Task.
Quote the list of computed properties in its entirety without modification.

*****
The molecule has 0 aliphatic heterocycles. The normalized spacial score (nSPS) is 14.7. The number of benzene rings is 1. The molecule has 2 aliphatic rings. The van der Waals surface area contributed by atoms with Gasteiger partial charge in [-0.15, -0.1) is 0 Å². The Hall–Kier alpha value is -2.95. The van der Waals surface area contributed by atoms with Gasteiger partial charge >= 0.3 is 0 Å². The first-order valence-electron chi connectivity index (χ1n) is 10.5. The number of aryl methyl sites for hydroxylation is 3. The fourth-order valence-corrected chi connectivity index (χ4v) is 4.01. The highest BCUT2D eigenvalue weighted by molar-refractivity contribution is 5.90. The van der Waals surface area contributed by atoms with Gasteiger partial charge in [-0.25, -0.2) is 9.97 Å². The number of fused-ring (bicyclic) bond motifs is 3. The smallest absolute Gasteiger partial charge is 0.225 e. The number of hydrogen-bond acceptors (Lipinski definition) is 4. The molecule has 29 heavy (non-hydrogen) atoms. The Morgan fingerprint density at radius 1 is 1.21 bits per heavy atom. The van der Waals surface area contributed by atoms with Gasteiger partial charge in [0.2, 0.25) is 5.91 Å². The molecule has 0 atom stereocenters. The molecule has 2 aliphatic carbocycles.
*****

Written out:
The molecule has 0 aliphatic heterocycles. The normalized spacial score (nSPS) is 14.7. The number of benzene rings is 1. The molecule has 2 aliphatic rings. The van der Waals surface area contributed by atoms with Gasteiger partial charge in [-0.15, -0.1) is 0 Å². The Hall–Kier alpha value is -2.95. The van der Waals surface area contributed by atoms with Gasteiger partial charge >= 0.3 is 0 Å². The first-order valence-electron chi connectivity index (χ1n) is 10.5. The number of aryl methyl sites for hydroxylation is 3. The fourth-order valence-corrected chi connectivity index (χ4v) is 4.01. The highest BCUT2D eigenvalue weighted by molar-refractivity contribution is 5.90. The van der Waals surface area contributed by atoms with Gasteiger partial charge in [-0.25, -0.2) is 9.97 Å². The number of fused-ring (bicyclic) bond motifs is 3. The smallest absolute Gasteiger partial charge is 0.225 e. The number of hydrogen-bond acceptors (Lipinski definition) is 4. The molecule has 29 heavy (non-hydrogen) atoms. The Morgan fingerprint density at radius 1 is 1.21 bits per heavy atom. The van der Waals surface area contributed by atoms with Gasteiger partial charge in [0.2, 0.25) is 5.91 Å². The molecule has 0 atom stereocenters. The molecule has 2 aliphatic carbocycles.